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In and outs of the political campaigns, focusing on Michigan and Lansing, Tim Skubick will report regularly throughout the primary and then general election campaigns.

Tuesday, November 25, 2008

No Apology on Prop 2

   Upwards of $12 million was spent, tons of commercials flooded the airwaves, and the emotions reached a fever pitch but in the end one simple and uncontrollable factor determined the outcome of Proposal 2…voter turnout.
    Turns out that more democrats turned out on November 4th and lots of R's stayed home so when they counted everything up, embryonic stem cell research won going away.
    During the contentious campaign the Michigan Catholic Conference remained on radio silence.  The group's affable lobbyist Paul Long has broken the silence and says he'll issue no apology for the tone of the anti-Prop 2 effort.
    "No, not at all," he argues in a debrief of what went wrong.
     The other side took strong exception to one commercial aimed at African Americans.  They were told without regulation of this research there could be a repeat of history where minorities were abused in a federal research program.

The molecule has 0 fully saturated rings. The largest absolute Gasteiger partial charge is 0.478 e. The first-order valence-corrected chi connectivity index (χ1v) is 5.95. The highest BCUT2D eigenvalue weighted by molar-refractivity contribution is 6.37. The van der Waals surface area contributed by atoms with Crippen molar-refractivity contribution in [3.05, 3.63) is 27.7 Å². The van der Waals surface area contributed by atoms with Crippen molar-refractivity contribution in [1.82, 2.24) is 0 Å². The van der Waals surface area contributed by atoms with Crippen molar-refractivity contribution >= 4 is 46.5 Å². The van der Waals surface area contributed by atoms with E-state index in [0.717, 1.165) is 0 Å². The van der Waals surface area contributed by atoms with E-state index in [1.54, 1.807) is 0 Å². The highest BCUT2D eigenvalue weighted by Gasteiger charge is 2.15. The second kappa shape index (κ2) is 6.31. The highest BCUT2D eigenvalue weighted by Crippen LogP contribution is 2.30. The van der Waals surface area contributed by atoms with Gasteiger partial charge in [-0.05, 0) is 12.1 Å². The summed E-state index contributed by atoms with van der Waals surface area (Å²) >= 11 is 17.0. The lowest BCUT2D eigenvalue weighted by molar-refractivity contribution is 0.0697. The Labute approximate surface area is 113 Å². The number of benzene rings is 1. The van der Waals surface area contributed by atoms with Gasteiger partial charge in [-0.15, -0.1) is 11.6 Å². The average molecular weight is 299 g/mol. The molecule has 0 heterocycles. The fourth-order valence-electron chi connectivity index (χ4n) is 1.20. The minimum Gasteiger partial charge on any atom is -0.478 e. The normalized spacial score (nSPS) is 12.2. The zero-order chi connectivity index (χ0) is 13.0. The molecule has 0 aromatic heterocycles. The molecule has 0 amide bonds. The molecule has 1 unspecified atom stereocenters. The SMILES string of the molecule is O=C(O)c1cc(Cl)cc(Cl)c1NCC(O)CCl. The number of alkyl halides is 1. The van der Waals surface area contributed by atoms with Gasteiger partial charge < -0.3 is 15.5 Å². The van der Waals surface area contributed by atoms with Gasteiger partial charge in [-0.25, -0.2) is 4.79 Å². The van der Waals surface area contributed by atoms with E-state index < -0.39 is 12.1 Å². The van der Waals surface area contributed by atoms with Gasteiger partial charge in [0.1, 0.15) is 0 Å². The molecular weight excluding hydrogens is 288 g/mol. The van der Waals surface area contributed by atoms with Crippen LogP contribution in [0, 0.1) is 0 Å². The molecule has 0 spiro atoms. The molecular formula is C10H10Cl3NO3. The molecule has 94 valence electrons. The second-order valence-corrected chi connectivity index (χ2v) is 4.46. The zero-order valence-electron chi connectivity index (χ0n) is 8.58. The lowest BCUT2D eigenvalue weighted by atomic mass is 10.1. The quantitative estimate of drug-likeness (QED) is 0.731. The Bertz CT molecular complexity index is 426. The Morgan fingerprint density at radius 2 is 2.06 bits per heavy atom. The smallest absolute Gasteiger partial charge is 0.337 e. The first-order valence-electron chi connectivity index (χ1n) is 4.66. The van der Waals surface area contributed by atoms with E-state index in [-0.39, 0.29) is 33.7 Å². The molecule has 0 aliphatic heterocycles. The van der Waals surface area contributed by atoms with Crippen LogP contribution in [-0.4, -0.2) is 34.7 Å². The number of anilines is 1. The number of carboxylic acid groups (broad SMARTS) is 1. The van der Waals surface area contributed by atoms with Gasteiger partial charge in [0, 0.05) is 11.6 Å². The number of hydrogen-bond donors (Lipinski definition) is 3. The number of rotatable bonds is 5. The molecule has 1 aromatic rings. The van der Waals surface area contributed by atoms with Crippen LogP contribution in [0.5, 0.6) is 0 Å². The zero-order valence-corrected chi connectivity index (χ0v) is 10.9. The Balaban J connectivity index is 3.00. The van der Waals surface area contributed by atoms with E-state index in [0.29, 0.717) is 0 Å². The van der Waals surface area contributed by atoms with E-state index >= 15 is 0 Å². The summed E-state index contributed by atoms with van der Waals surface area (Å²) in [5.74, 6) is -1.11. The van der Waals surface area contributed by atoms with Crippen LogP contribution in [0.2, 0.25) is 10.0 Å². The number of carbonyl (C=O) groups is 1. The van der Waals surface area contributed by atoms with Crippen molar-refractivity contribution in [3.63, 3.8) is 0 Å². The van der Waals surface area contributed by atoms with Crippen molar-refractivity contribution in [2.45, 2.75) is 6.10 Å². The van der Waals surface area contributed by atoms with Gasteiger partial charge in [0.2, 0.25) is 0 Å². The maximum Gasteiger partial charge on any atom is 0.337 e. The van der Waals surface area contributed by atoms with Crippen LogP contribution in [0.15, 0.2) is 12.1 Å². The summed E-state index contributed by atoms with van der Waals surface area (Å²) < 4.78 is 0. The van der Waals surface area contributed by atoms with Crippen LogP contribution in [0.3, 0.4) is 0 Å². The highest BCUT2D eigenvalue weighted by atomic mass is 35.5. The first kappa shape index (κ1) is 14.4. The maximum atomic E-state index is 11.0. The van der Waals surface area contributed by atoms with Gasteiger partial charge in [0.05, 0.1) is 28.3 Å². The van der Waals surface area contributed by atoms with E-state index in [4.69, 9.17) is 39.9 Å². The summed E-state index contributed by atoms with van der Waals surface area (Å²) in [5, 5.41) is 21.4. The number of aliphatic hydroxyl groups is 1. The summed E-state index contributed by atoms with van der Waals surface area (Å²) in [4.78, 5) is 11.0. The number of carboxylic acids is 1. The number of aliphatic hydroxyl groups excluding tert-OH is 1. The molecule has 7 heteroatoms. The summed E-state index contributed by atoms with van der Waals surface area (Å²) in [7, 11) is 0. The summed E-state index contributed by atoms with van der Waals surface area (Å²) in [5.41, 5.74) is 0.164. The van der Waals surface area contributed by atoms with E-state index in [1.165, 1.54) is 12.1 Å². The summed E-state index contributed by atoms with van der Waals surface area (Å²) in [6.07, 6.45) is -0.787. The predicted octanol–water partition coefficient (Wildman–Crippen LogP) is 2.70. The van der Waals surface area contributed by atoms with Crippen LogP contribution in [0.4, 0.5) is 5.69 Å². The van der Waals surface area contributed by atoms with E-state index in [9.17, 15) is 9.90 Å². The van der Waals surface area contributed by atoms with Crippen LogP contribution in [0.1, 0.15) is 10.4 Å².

"It was a scare tactic," complains Rick Johnson who helped mastermind the yes vote.
       Long begs to differ.  He says the ad was not aimed at one voting block and to prove it, the commercial aired in the Upper Peninsula.
       He says, "I don't understand the flak…The other side was expecting a debate about theology, ethics, and morals.  We wanted to talk about the policy ramifications."
       Long and company, including Michigan Right to Life, had no choice but to argue ancillary issues because if they argued the pros and cons of the research, the loss would have been even greater.
      Turns out in a struggle between fear on one side and hope for a cure for diseases on the other, the voters voted for hope.
      "We knew we had an uphill battle. The notion of hope and a cure was a very difficult" hill to climb.
       Long came up short on that front.


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